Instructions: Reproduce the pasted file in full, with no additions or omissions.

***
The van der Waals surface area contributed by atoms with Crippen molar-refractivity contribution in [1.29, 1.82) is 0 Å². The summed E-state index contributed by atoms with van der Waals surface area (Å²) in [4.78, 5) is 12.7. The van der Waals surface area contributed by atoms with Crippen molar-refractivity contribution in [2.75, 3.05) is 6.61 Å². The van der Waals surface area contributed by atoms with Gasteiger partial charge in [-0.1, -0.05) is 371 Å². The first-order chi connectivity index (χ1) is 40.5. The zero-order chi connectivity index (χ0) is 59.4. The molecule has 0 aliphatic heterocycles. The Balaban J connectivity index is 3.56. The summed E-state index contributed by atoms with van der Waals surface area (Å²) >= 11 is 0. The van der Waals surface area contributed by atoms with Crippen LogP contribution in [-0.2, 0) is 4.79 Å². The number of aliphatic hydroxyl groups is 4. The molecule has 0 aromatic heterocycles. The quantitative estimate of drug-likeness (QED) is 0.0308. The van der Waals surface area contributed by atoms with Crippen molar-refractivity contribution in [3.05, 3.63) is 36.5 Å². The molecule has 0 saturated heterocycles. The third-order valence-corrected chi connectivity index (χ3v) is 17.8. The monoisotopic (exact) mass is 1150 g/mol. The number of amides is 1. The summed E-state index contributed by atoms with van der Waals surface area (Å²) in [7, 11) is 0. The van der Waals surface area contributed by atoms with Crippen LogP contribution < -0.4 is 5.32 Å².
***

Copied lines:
The van der Waals surface area contributed by atoms with Crippen molar-refractivity contribution in [1.29, 1.82) is 0 Å². The summed E-state index contributed by atoms with van der Waals surface area (Å²) in [4.78, 5) is 12.7. The van der Waals surface area contributed by atoms with Crippen molar-refractivity contribution in [2.75, 3.05) is 6.61 Å². The van der Waals surface area contributed by atoms with Gasteiger partial charge in [-0.1, -0.05) is 371 Å². The first-order chi connectivity index (χ1) is 40.5. The zero-order chi connectivity index (χ0) is 59.4. The molecule has 0 aliphatic heterocycles. The Balaban J connectivity index is 3.56. The summed E-state index contributed by atoms with van der Waals surface area (Å²) >= 11 is 0. The van der Waals surface area contributed by atoms with Crippen LogP contribution in [-0.2, 0) is 4.79 Å². The number of aliphatic hydroxyl groups is 4. The molecule has 0 aromatic heterocycles. The quantitative estimate of drug-likeness (QED) is 0.0308. The van der Waals surface area contributed by atoms with Crippen molar-refractivity contribution in [3.05, 3.63) is 36.5 Å². The molecule has 0 saturated heterocycles. The third-order valence-corrected chi connectivity index (χ3v) is 17.8. The monoisotopic (exact) mass is 1150 g/mol. The number of amides is 1. The summed E-state index contributed by atoms with van der Waals surface area (Å²) in [7, 11) is 0. The van der Waals surface area contributed by atoms with Crippen LogP contribution < -0.4 is 5.32 Å².